I have not watched the recent ISIS beheadings. Each time I come across links to the too frequent gruesome videos, I hover my mouse over them—and move on. The hovering is less a function of making a decision as much as a sign to myself that even though I am not going to click, neither am I ignoring the acts of barbarism.
I don’t want to see them because once I do they will be seared into my brain. When we see something, versus hearing about it, it is almost impossible to expunge from our minds. For this reason, I did not see the movie Saving Private Ryan, despite my interest in World War II. In general, I avoid violent visual content. I even limit my reading. I appreciated (the word enjoyed would be wrong) and am glad I read Ghost Soldiers by Hampton Sides depicting the treatment of American POWs by the Japanese in W.W.II. However, I wasn’t ready to read a similar book for many years. If the written word can haunt me, pictures and particularly video content interfere with my daily functioning.
I do not need to see the beheadings to know that ISIS and other Islamic terrorist groups are a threat to everything I hold dear. Nor do I need to see the beheadings to know that the human desire to focus on one’s own life and well-being leads us to ignore evil until it engulfs us. Phrases like “Better Red than dead,” from days of the Communist threat or foolish and untrue slogans like, “War never solved anything,” are often shortsighted and cowardly attempts to justify fear and selfishness.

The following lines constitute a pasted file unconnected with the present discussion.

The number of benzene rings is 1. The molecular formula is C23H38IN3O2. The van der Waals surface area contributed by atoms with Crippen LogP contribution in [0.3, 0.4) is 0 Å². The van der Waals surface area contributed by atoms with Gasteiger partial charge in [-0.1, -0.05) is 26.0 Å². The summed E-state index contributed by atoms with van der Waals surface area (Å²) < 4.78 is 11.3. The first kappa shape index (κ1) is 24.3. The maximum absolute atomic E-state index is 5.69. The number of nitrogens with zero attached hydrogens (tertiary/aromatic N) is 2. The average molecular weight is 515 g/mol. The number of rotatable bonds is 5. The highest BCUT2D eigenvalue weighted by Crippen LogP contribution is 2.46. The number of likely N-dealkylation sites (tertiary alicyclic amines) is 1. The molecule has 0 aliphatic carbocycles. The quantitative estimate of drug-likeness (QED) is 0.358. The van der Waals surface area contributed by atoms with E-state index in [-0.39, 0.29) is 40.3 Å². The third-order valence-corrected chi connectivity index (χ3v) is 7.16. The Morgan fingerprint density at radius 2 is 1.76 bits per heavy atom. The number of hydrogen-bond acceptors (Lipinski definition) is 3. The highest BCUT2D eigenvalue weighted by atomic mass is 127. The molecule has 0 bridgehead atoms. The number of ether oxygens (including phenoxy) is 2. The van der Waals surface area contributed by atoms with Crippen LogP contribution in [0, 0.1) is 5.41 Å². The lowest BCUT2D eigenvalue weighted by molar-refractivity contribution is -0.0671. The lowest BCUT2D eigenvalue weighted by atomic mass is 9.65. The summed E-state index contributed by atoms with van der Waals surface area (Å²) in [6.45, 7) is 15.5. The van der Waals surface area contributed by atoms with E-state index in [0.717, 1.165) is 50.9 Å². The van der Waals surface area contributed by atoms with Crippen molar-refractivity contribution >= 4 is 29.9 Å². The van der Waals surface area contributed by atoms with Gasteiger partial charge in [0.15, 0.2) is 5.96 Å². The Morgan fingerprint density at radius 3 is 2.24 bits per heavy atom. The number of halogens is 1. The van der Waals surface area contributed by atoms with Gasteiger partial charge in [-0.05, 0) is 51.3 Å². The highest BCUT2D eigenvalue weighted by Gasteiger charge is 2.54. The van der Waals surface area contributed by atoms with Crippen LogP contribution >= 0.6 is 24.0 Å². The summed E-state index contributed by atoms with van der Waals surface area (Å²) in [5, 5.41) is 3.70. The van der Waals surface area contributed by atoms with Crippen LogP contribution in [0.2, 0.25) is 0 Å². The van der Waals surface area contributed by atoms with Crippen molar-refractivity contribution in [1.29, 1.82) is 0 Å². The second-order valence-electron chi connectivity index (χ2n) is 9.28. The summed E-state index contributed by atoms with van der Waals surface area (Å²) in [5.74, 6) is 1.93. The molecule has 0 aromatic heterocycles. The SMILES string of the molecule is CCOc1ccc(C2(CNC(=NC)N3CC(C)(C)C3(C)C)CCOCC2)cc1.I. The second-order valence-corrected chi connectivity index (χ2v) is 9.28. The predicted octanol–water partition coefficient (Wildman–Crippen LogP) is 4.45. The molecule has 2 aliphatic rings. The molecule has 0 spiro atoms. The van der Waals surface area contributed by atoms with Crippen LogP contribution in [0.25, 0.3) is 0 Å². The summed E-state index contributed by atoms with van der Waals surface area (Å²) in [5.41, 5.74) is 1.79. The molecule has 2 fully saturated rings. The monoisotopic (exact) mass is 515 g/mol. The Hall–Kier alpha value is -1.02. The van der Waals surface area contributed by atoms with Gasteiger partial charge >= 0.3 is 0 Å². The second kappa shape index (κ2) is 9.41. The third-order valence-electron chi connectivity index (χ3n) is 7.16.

Visual images bombard us. They speak to our hearts. While arousing sympathy and empathy is good, there is a downside as well. Our hearts are easily manipulated and they often lead us to make poor choices. Images such as the beheadings can properly arouse fury and indignation, but they can also cause us to become either overwhelmed with futility or, conversely, desensitized.
I choose not to watch. What do you do?
Guaranteed not to cause nightmares -though it might keep you awake discussing the things that really matter in life